Sociologists believe that mental categorizing is necessary and inescapable. One reason people stereotype is that it is too difficult to take in all of the complexities of other people. Even though stereotyping is inaccurate, it is efficient. Categorization is an essential human capability because it enables us to simplify, predict, and organize our world. Once one has sorted and organized everyone into tidy categories, there is every incentive to avoid processing new or unexpected information about each individual. Assigning general group characteristics to members of that group saves time and satisfies the need to predict the social world. People also tend to stereotype because of another the need to feel good about oneself. Stereotypes protect one from anxiety and enhance self-esteem. By designating one’s own group as the standard or normal group and assigning others to groups considered inferior or abnormal, it provides one with a sense of worth. Childhood influences are some of the most complex and influential factors in developing stereotypes. Though they can be absorbed at any age, stereotypes are usually acquired in early childhood under the influence of parents, teachers, peers, and the media. Once a stereotype is learned, it often becomes self-perpetuating. Studies have shown that women stereotype more negatively than men, and that women read into appearance more than men.” sourceI was looking a bit into this, and am now wondering if the theories on stereotypes aren’t based on stereotypes as well, not necessarily in the racist form but based on pre-assumptions of science……

Sociologists believe that mental categorizing is necessary and inescapable.

One reason people stereotype is that it is too difficult to take in all of the complexities of other people. Even though stereotyping is inaccurate, it is efficient. Categorization is an essential human capability because it enables us to simplify, predict, and organize our world. Once one has sorted and organized everyone into tidy categories, there is every incentive to avoid processing new or unexpected information about each individual. Assigning general group characteristics to members of that group saves time and satisfies the need to predict the social world.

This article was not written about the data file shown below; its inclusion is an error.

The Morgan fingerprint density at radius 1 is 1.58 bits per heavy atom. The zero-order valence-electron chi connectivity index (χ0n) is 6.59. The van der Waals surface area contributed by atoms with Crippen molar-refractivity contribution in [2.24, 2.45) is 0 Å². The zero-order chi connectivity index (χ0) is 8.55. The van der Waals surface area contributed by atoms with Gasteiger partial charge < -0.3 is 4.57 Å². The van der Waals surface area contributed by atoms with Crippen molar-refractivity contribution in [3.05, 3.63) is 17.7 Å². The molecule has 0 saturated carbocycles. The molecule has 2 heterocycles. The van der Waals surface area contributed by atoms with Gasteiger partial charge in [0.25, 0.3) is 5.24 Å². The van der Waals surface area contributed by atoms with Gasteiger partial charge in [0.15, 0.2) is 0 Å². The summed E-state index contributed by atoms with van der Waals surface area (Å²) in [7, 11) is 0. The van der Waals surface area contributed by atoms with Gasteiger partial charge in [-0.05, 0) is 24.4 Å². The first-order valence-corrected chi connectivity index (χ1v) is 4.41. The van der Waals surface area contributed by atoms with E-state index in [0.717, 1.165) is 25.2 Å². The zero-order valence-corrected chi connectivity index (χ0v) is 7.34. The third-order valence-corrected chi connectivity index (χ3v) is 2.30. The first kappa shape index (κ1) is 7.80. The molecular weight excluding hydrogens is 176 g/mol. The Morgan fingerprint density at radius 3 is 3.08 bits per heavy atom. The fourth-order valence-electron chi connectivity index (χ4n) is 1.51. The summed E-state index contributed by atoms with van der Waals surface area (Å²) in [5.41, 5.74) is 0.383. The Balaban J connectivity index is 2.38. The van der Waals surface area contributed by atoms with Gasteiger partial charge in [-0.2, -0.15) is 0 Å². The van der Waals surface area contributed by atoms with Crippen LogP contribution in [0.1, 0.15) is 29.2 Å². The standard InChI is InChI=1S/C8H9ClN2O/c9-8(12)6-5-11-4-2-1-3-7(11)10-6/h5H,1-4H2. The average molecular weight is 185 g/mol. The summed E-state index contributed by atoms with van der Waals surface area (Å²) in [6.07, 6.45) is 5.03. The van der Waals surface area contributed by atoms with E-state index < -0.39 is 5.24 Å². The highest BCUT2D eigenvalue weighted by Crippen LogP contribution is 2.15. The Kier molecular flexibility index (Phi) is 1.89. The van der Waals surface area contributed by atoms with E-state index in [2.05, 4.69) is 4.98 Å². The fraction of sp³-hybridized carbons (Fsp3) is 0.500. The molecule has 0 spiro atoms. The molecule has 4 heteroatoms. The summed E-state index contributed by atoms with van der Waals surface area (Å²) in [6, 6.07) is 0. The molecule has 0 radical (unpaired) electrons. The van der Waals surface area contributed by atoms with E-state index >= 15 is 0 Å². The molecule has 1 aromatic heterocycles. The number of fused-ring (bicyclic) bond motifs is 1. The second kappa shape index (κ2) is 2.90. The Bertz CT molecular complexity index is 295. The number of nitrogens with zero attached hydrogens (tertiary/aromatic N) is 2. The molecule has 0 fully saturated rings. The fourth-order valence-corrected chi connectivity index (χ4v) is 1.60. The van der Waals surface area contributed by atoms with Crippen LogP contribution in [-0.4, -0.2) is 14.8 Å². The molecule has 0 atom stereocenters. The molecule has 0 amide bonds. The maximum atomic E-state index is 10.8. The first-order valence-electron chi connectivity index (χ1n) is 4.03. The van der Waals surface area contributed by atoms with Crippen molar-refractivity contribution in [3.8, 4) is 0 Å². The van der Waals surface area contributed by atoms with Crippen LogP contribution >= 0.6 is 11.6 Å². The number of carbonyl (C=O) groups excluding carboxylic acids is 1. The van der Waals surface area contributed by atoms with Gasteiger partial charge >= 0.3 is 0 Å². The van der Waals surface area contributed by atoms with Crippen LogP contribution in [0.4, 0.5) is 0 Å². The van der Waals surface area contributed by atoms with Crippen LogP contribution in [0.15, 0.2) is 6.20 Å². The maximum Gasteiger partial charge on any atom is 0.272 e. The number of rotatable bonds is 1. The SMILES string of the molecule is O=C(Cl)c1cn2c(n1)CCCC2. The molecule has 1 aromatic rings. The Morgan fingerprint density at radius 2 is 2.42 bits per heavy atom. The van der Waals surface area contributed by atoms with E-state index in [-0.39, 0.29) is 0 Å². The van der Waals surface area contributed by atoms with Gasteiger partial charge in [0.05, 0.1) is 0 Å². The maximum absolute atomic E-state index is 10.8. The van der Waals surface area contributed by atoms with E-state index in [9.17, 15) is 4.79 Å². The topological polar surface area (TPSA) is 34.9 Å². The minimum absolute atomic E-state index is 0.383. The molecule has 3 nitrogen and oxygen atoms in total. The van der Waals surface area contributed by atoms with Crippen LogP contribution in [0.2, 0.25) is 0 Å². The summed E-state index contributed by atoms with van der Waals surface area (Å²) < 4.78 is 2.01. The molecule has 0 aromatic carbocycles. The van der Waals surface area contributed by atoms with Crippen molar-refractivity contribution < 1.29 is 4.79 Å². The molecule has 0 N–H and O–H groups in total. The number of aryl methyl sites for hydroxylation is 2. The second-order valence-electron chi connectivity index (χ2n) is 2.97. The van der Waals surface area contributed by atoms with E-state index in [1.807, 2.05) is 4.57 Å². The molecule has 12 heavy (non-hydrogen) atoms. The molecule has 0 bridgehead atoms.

People also tend to stereotype because of another the need to feel good about oneself. Stereotypes protect one from anxiety and enhance self-esteem. By designating one’s own group as the standard or normal group and assigning others to groups considered inferior or abnormal, it provides one with a sense of worth.

Childhood influences are some of the most complex and influential factors in developing stereotypes. Though they can be absorbed at any age, stereotypes are usually acquired in early childhood under the influence of parents, teachers, peers, and the media. Once a stereotype is learned, it often becomes self-perpetuating.

Studies have shown that women stereotype more negatively than men, and that women read into appearance more than men.”

source

reblogged from

more obama love

As someone who is consistently accused of either holding negative ideas about what being black is and/or trying to be white, I cannot tell you just how much gratification I got out of reading President Obama’s response to the reactions to his recent NAACP 100th Anniversary speech.  In this Washington Post interview with Eugene Robinson he explains that though he was speaking directly to a group of affluent, successful, educated African Americans who are dedicated to raising their children to be the same that one should not

“underestimate the degree to which a speech like the one I gave yesterday gets magnified throughout the African American community,” Obama told me in the Oval Office, where a bust of the Rev. Martin Luther King Jr. surveys the room in silent admonition. “Folks on Friday go in and get their hair cut, they’re getting ready for the weekend, they’re sitting in the barber’s chair, and somebody said, ‘Did you see what Obama said yesterday?’ It sparks a conversation. . . . And part of what my goal is here is to make sure that I’m giving a lot of folks permission to talk about things that maybe they’ve talked about around the kitchen table but don’t get fully aired in public.”